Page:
Marvinney and Zheng, the Columbia researcher, said the testing in their project seeking funding would be done with field kits, meaning researchers could test water at a home and know results within minutes, allowing them to talk with homeowners about remediating any issues that showed up.
If the work is approved for funding, testing could begin in April 2015 and run through 2020. Zheng said “through change in the social norm of testing,” researchers hope to get more people on the track of regularly testing their water.
“We just want to keep raising that awareness,” Marvinney said.
Remediation of arsenic issues can be costly: Andrea Brann of Manchester treats all of her Kerns Hill Road home’s water with a system that she said cost $3,300 to install, with the company that installed it doing regular maintenance on it at cost.
But she said she supports Belliveau’s idea for the state to provide funding for low-income Mainers for testing. She said many people she has talked to can’t afford systems to treat their water.
“Some of them can’t even afford to have their water tested,” she said.
About a decade ago, Marc Loiselle of Readfield paid about $800 to install a filtration system under the kitchen sink in his Sturtevant Hill Road home. He knew there was arsenic in the water when he bought in 1995, but it was then at a level below the national limit for public water. He didn’t act to remove it until the government lowered the standard in 2002 from 50 parts per billion to 10 parts per billion.
But if he had school-age children, Loiselle said he would have acted earlier — with or without the new research.
“It most certainly would have changed my outlook on it if I had children,” he said.
Last week, word was still spreading in the Augusta area about the survey. Superintendents in the districts said they were trying find out more about what the study means.
Initially, researchers reached out to kids with school approval and sent notes home to parents. They connected with researchers outside of school, so schools didn’t know which students were involved, according to Virgel Hammonds, superintendent of Regional School Unit 2, comprising Hallowell, Farmingdale, Richmond, Monmouth and Dresden.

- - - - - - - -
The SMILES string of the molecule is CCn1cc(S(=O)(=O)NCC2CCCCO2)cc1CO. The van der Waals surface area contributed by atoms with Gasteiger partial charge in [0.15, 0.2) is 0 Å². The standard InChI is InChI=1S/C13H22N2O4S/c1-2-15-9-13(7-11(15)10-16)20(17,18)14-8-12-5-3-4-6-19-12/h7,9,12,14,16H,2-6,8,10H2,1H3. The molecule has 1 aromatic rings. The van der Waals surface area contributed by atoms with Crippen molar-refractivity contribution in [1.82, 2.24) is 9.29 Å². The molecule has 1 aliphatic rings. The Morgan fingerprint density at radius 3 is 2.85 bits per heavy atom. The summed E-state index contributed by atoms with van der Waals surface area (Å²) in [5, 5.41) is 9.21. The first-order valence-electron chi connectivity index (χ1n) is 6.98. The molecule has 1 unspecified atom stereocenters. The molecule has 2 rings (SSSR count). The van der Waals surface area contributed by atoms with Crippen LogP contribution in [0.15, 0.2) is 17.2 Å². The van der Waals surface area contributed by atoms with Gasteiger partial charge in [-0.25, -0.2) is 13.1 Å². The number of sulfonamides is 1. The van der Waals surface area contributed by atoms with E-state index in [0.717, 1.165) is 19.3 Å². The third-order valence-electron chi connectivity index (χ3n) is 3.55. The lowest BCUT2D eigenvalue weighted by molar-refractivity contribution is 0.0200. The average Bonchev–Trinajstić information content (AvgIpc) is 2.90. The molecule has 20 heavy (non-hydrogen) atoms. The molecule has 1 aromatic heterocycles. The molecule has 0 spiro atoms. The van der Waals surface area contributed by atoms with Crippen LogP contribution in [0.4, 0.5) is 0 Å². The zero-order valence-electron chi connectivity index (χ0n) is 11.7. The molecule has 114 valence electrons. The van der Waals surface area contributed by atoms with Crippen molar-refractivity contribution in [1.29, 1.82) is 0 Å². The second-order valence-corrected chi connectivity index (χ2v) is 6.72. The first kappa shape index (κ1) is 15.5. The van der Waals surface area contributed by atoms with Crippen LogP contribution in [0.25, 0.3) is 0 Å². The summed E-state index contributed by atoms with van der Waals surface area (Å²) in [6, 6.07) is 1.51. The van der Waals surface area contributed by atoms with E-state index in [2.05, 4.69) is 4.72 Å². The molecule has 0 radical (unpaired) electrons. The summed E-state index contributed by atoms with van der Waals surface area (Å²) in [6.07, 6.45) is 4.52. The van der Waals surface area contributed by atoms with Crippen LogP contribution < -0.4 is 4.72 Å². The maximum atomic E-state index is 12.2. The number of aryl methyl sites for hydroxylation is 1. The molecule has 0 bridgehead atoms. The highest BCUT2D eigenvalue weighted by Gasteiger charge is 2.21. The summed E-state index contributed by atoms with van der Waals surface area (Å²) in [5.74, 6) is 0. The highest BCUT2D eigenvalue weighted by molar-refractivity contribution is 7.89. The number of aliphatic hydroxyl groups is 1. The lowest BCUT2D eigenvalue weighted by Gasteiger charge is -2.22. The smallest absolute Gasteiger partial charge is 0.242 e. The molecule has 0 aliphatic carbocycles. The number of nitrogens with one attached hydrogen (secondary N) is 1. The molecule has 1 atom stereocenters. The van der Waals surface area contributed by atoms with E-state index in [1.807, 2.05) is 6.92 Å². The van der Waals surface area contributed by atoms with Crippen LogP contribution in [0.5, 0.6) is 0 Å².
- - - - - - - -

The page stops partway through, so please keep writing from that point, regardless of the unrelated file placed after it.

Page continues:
Dawn Gallagher, school board chairwoman in RSU 2, welcomed the study and called the results concerning. But, she said “it’s hard to say what actions we could take” not knowing exactly where the affected families live, and she asked them to reach out to the district.
It’s also too early to tell if the mandatory provisions that Belliveau supports will come up in the Legislature, or if they could get much political traction.
A bill put forward in 2007 that would have mandated well testing before a home could be sold failed unanimously before a legislative committee with opposition from Smith and the Maine Association of Realtors. It was modeled on a 2002 New Jersey law that was the first of its kind in America.
In 2010, the Maine Realtors’ group told the Kennebec Journal that its members didn’t want to be in a position where they had to ensure testing was done, adding that agents already provide purchase-and-sale agreements with a box to check if a home buyer wants to test a well for arsenic.
Roger Lajeunesse, an Augusta-based agent with ERA Webb Associates, said if he were moving to a community particularly affected by arsenic, he would be deeply concerned as a parent of five. When he’s representing buyers, he said he always demands wells be tested. If arsenic is found, Lajeunesse said sellers sometimes will pay for remediation. Sometimes, potential buyers will simply look in another area.
A client of his, a nurse, did that recently, he said. In that way, contamination could affect property values.
Smith, the toxicologist, didn’t oppose the 2007 bill’s intent, but opposed it then because he said his office didn’t have the resources to undertake the efforts that would have been mandated by the bill. Still, he said there are so many homes with wells and so few transactions that mandated tests may not help much.
“If you made that a law, whether it would make a difference is unclear,” he said.
Rep. Sharon Treat, D-Hallowell, said the new study “might change the conversation” on the issue in the Legislature, especially around the adequacy of the federal arsenic standard and the findings that show even small amounts may impair cognitive ability in kids.
“It raises questions about whether the state should be more aggressive than the federal government,” Treat said.
Rep. Craig Hickman, D-Winthrop, said he was seeking more information about the study and wasn’t sure what the proper legal fix may be.
However, “if the findings are true — that children aren’t learning because of arsenic in water — that needs to be addressed and fixed,” he said.